President Donald Trump’s Republican choice to lead the Federal Communications Commission said legislation from Congress making net neutrality rules law would be preferable to agency rules the FCC is working to repeal.

“I believe that legislation would provide greater certainty to consumers and companies alike,” FCC Chairman Ajit Pai told Congress Tuesday.

The comments come in the midst of Pai’s plan to dramatically scale back and possibly eliminate the Obama-era rules altogether. That plan has received more than 10 million public comments as it has sparked coverage on major cable shows and reignited public debate not only about open internet regulations but also conspiracies about hundreds of thousands of fake comments and cyberattacks all aimed at swaying the agency’s decision.

Net neutrality dominated a Tuesday hearing before a House subcommittee scheduled to discuss reauthorizing the FCC’s mission with its commissioners.

“I fully support legislation,” Republican Commissioner Michael O’Rielly agreed. “It’s the only way we’re going to get lasting peace on the issue.”

Commissioner Mignon Clyburn — currently the only Democrat and net neutrality supporter on the FCC — disagreed.

“I believe we already have certainty,” Clyburn said. “Title II is part of a congressional creation. Title II has been upheld by the courts,” she said referring to the section of the Communications Act the FCC used to classify internet service providers as public utilities in 2015. Title II is the strict regulatory authority it used to justify enforcing rules against web traffic throttling, blocking, and paid prioritization.

Undoing Title II, which Republicans believe undermines investment in broadband network growth, is the primary focus of Pai’s repeal. And despite Clyburn’s support for the rules she voted for during the previous administration, she wouldn’t rule out supporting an amendment to Title II in the context of broadband.

“I will reserve judgement on that,” she told lawmakers. “I will favor anything that will improve and enhance our ability to connect America.”

While Republicans including Senate Commerce, Science and Transportation Committee Chairman John Thune have been working on net neutrality legislation since before the FCC passed its rules in 2015, Democrats have until recently been unwilling to come to the table. Congressional Democrats have instead supported former President Barack Obama and former FCC Chairman Tom Wheeler’s Title II approach.

Title II is heavy-handed regulatation originally designed to break up telephone monopolies in the 1930s, and can potentially subject broadband providers like Comcast and AT&T to regulations like price setting (though the FCC under Wheeler expressly forbore from many of those regulations when it passed the rules).

There’s unanimous consent on Capitol Hill for rules against blocking, throttling, and paid prioritization, and providers themselves largely agree. Thune predicted in January that the threat of a Republican FCC repealing the Obama-era rules may be the only thing capable of bringing Democrats on board with legislation minus Title II.

Now Pai’s plan has made that threat a reality, and according to Oregon Republican Rep. Greg Walden — who chairs the full committee charged with overseeing the FCC — the House will begin seriously considering net neutrality legislation in the fall, with an initial hearing scheduled for September.

“I’m announcing this morning that I’m convening a full Energy and Commerce Committee hearing entitled ‘ground rules for the internet ecosystem’ for Thursday Sept. 7 2017,” Walden said.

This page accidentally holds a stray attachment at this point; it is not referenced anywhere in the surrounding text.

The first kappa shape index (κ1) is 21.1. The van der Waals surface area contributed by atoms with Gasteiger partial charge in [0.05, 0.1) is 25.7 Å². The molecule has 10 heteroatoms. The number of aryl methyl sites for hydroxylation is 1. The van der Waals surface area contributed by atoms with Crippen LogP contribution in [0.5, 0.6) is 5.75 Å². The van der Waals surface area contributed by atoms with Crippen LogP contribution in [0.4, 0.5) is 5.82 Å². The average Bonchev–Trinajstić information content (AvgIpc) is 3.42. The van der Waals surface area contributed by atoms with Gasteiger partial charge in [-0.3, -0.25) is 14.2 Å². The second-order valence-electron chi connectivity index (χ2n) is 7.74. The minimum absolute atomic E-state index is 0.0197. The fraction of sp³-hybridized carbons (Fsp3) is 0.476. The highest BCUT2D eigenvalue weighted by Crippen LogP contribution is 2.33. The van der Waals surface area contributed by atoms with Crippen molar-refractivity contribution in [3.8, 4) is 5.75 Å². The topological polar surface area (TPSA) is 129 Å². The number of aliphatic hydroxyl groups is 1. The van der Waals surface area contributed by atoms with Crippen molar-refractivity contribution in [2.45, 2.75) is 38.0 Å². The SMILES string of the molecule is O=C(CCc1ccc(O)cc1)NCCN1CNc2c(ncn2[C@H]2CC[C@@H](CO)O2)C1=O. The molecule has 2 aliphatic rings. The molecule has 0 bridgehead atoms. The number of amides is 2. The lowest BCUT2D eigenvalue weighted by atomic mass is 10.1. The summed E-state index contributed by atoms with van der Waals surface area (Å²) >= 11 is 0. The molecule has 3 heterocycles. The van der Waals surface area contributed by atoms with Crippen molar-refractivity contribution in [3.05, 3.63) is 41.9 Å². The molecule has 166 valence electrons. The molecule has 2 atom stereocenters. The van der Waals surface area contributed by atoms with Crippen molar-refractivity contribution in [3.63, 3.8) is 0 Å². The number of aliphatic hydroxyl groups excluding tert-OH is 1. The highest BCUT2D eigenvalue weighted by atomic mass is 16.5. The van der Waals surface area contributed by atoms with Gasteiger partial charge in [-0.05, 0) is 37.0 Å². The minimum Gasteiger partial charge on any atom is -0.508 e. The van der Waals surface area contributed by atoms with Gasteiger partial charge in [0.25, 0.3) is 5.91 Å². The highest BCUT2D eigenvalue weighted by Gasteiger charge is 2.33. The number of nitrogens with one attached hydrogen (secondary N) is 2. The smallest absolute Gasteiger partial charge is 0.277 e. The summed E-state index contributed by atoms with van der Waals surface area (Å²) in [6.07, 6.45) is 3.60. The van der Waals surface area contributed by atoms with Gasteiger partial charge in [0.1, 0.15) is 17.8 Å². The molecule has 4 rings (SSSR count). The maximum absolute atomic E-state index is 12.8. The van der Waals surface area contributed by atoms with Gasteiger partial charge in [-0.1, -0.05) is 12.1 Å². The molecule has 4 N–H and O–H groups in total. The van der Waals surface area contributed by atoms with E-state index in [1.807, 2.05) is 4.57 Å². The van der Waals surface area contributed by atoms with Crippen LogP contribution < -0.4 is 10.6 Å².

The congressman added he will begin sending invitations to leading tech companies including Facebook, Alphabet (parent company of Google), Amazon, and Netflix. They’ll be joined by some of the largest broadband providers in U.S. including Comcast, AT&T, Verizon, and Charter Communications, rounding out the other side of the debate.

“It is essential that we hear directly from the country’s top internet and edge provider leaders who frequently speak out publicly about rules of the internet,” Walden said. “It’s time for Congress to legislate the rules of the internet, and stop the ping pong game of regulation and litigation.”

Shortly after Tuesday’s hearing AT&T signaled its intention to participate and support net neutrality legislation.

“The FCC appears free to oscillate back and forth between these two fundamentally different regulatory regimes, based only on which party happens to be in the majority,” said Tim McKone, AT&T’s executive vice president of federal relations. “It is the job of Congress, not expert agencies, to resolve this kind of a fundamental question regarding the appropriate policy for regulation of the internet.”

Democrats including Connecticut Sen. Richard Blumenthal and New York Rep. Joe Crowley have also begun to publicly signal willingness to support legislation.

“If they won’t join with us in opposing the [FCC] order, then hopefully they’ll side with us in legislation,” Blumenthal said of Republicans in July. That same day Crowley said it was time for Congress to “update our laws to make #netneutrality permanent” in a Facebook post.

Some leaders of major edge providers are also coming onboard. The same day Blumenthal and Crowley mentioned legislation, Facebook CEO Mark Zuckerberg said the social media giant is “open to working with members of Congress and anyone else on laws to protect net neutrality.”

The Internet Association, a trade group representing the biggest companies and net neutrality supporters in Silicon Valley including Amazon, Google, Netflix, Reddit, Twitter, and others, told the FCC in a recent filing it’s “open to alternative legal bases for the rules, either via legislative action codifying the existing net neutrality rules or via sound legal theories offered by the Commission that will satisfy judicial review.”

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